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Episodic content is quickly gaining traction as a viable business model. Sony has already announced its newly-unveiled PlayStation 4 console will support both episodic and free-to-play games, while content creators like Metal Gear designer Hideo Kojima have been quick to champion the use of TV-style "pilots" to combat the challenges of next-generation console development based on the idea that developers could trial products to see if players are interested before moving forward. It's an attractive premise for the games industry, more so because it promises to tap into an existing audience already accustomed to getting their entertainment in weekly or monthly doses. Some developers are already experimenting in this area: April will see the worldwide debut of Defiance, an open world, multiplatform MMO developed by Trion Worlds which will be released alongside a global television series on US network Syfy. The developers promise that both the show and game will feed into each other over time, creating a new experience that appeals to both gaming and television audiences.

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These are the kinds of opportunities Connors imagines episodic content will allow game developers to explore. Echoing Quantic Dream founder David Cage, Connors believes the game industry should form a closer bond with Hollywood to create new experiences that seek to bridge the gap between passive and active media and draw in new audiences in the process.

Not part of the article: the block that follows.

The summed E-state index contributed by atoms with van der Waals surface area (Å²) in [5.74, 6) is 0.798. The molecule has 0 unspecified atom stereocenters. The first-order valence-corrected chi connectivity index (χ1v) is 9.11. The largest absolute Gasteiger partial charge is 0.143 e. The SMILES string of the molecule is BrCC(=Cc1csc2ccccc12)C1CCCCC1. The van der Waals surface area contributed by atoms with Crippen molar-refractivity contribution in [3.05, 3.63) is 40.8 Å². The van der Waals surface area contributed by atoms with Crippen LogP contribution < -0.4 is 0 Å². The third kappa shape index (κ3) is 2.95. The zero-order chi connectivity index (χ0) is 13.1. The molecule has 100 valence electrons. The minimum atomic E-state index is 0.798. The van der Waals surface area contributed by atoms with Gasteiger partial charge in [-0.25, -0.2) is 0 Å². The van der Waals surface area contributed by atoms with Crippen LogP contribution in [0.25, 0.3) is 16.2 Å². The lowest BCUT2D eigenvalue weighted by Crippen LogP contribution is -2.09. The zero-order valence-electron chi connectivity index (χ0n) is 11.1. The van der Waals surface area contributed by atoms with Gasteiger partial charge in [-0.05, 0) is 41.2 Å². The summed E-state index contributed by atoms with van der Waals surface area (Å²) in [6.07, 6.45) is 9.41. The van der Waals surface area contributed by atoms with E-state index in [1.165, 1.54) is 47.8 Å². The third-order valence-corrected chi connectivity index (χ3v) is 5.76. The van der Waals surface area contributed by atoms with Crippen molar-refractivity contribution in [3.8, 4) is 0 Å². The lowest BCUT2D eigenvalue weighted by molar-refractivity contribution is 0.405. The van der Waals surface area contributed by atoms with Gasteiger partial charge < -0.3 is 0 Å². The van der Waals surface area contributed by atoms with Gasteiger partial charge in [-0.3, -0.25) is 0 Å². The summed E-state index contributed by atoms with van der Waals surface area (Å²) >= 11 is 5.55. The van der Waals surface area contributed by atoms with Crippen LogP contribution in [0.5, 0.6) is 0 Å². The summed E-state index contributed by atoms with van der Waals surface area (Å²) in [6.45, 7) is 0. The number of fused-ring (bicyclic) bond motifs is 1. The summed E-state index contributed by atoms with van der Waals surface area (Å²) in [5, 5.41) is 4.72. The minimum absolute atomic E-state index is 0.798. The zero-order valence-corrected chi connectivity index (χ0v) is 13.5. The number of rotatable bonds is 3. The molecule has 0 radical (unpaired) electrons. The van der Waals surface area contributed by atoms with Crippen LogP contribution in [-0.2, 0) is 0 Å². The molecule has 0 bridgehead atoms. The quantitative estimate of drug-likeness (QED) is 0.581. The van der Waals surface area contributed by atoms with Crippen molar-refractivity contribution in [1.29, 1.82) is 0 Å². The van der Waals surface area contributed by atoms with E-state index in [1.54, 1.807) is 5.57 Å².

"We need to work out how we can build something that works going forward, something that will stop us from falling back into old habits," he says. "Old habits have left us with nothing but layoff after layoff and studio closure after studio closure. Interactivity is our area of expertise: we should own it. We should take advantage and kick ass."

This is not to say that all game developers should stop what they're doing and start making episodic games. This isn't about taking a finished retail game and splitting it up into five pieces: the model is not designed to work for every genre of game, nor will it. But the market is showing interest, and the more interest it shows, the more the industry needs to respond.

"The market is the one forcing the transition between different channels and platforms now, not technology," Connors says. "It's not easy to build a game that you can sell on XBLA, PSN, the PC and the iPhone all at the same time. But this is what people want, and we have to start giving it to them."